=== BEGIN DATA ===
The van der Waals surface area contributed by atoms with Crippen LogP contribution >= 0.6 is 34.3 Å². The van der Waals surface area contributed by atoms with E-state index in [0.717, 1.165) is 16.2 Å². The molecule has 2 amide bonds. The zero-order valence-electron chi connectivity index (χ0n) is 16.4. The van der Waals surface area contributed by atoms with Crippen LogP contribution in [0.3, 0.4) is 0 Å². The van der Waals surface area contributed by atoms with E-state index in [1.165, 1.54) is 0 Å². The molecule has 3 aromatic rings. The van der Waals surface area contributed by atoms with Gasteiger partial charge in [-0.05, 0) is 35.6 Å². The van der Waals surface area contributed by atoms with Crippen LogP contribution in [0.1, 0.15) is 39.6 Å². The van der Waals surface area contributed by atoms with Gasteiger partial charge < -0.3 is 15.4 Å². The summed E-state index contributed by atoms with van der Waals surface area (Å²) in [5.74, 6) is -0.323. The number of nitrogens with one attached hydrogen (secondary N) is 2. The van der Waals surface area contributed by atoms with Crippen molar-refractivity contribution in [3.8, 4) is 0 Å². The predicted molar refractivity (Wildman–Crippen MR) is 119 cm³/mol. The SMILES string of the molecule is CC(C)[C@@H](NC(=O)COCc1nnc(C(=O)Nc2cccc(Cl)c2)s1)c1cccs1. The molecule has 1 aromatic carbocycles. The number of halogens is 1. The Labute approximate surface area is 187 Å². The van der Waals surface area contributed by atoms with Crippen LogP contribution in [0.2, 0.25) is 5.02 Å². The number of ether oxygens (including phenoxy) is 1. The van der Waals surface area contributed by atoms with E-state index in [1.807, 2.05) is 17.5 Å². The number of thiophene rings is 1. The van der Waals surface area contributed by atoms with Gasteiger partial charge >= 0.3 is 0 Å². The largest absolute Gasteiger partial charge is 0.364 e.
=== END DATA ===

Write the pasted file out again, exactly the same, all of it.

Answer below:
The van der Waals surface area contributed by atoms with Crippen LogP contribution >= 0.6 is 34.3 Å². The van der Waals surface area contributed by atoms with E-state index in [0.717, 1.165) is 16.2 Å². The molecule has 2 amide bonds. The zero-order valence-electron chi connectivity index (χ0n) is 16.4. The van der Waals surface area contributed by atoms with Crippen LogP contribution in [0.3, 0.4) is 0 Å². The van der Waals surface area contributed by atoms with E-state index in [1.165, 1.54) is 0 Å². The molecule has 3 aromatic rings. The van der Waals surface area contributed by atoms with Gasteiger partial charge in [-0.05, 0) is 35.6 Å². The van der Waals surface area contributed by atoms with Crippen LogP contribution in [0.1, 0.15) is 39.6 Å². The van der Waals surface area contributed by atoms with Gasteiger partial charge < -0.3 is 15.4 Å². The summed E-state index contributed by atoms with van der Waals surface area (Å²) in [5.74, 6) is -0.323. The number of nitrogens with one attached hydrogen (secondary N) is 2. The van der Waals surface area contributed by atoms with Crippen molar-refractivity contribution in [3.8, 4) is 0 Å². The predicted molar refractivity (Wildman–Crippen MR) is 119 cm³/mol. The SMILES string of the molecule is CC(C)[C@@H](NC(=O)COCc1nnc(C(=O)Nc2cccc(Cl)c2)s1)c1cccs1. The molecule has 1 aromatic carbocycles. The number of halogens is 1. The Labute approximate surface area is 187 Å². The van der Waals surface area contributed by atoms with Crippen LogP contribution in [0.2, 0.25) is 5.02 Å². The number of ether oxygens (including phenoxy) is 1. The van der Waals surface area contributed by atoms with E-state index in [1.807, 2.05) is 17.5 Å². The number of thiophene rings is 1. The van der Waals surface area contributed by atoms with Gasteiger partial charge >= 0.3 is 0 Å². The largest absolute Gasteiger partial charge is 0.364 e.